Therefore there is a need to consider sector vulnerability in more detail and this is particularly important for critical national infrastructure. Whilst much of this infrastructure has been examined, water is an area which merits increased attention. The water sector has extensive metal pipeline networks and is increasingly dependent on remote information collection and real-time control. The last two years of drought and extensive inland and coastal flooding has demonstrated the importance of effectively managing water. Moreover, the water sector uses UHF radio communication as an integral part of their operations and infrastructure. Since space weather is able to influence the propagation of signals through the modification and disturbing of the Earth's ionosphere, this represents an indirect way by which space weather can adversely influence the water sector operations and infrastructure.

Atkins is the main stakeholder for this work, and Atkins is currently liaising with major water company clients on this issue. The wider stakeholder sphere will include the Environment Agency (as an asset manager and regulator), Ofwat, the Drinking Water Inspectorate, all water companies and water company supplies including consultants and the asset supply chain.

Publications

10 25 50
 
Description Developed a strong collaboration between industry and academia that should flourish with additional funding. Specifically, collaborated with Atkins Consultancies to develop mitigation strategies for space weather impact on ground-based infrastructure
Exploitation Route Given a greater understanding to Atkins and to Water sector stakeholders of what exactly space weather is and what might be required to assess its impact. This will be taken forward by Atkins to other business sectors and taken forward by Thames water to put to use in their risk assessment.
Sectors Agriculture, Food and Drink,Electronics,Energy,Environment,Government, Democracy and Justice,Transport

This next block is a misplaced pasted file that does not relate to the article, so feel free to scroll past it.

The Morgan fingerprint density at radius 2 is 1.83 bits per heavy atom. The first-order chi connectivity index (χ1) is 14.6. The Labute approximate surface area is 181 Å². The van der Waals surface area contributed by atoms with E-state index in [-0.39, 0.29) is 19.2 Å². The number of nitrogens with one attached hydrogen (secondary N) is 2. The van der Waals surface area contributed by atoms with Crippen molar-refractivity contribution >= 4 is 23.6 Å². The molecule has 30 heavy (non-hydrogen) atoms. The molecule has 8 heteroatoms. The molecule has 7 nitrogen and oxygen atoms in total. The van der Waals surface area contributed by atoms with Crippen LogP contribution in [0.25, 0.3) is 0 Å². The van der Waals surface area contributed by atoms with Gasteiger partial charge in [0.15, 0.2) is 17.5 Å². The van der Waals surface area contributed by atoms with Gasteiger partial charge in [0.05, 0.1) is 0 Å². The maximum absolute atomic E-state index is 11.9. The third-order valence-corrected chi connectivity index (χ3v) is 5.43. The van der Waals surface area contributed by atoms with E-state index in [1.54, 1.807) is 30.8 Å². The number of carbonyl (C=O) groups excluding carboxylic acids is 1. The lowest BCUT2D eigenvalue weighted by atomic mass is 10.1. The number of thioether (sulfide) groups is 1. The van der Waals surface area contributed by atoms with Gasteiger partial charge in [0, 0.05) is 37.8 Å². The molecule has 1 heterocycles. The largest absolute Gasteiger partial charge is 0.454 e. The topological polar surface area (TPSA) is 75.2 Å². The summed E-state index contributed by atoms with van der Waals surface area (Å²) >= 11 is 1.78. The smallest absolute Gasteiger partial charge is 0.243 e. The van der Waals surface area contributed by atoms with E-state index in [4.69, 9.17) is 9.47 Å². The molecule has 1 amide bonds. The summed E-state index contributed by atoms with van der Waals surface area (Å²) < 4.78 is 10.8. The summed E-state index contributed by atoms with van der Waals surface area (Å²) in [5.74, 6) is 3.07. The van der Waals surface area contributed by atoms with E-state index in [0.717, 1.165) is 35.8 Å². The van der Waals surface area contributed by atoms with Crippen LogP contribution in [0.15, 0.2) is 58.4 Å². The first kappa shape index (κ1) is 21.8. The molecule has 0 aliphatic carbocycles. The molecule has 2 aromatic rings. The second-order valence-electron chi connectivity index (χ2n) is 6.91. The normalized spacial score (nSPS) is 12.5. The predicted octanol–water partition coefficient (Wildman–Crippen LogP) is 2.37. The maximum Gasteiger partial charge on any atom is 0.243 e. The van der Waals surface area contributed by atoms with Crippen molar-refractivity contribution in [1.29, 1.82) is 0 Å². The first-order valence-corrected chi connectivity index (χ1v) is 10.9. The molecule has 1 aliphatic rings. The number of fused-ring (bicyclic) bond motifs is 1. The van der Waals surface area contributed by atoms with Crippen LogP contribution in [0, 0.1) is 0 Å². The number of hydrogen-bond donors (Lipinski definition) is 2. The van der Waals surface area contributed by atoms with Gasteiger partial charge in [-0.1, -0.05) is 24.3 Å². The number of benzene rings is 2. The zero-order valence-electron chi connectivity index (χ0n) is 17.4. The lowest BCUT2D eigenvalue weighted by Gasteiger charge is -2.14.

Description public dialogue
Geographic Reach National 
Policy Influence Type Participation in a national consultation
 
Description Collaboration with Atkins 
Organisation Severn Trent Water
Country United Kingdom 
Sector Private 
PI Contribution Working with Atkins and partners, engaged with water sector to understand their level of preparedness for space weather
Collaborator Contribution Briefings and discussion with water and power companies
Impact No substantive outcomes were generated from this 6 month project
Start Year 2014
 
Description Collaboration with Atkins 
Organisation Thames Water Utilities Limited
Country United Kingdom 
Sector Private 
PI Contribution Working with Atkins and partners, engaged with water sector to understand their level of preparedness for space weather
Collaborator Contribution Briefings and discussion with water and power companies
Impact No substantive outcomes were generated from this 6 month project
Start Year 2014
 
Description Collaboration with Atkins 
Organisation WS Atkins
Country United Kingdom 
Sector Private 
PI Contribution Working with Atkins and partners, engaged with water sector to understand their level of preparedness for space weather
Collaborator Contribution Briefings and discussion with water and power companies
Impact No substantive outcomes were generated from this 6 month project
Start Year 2014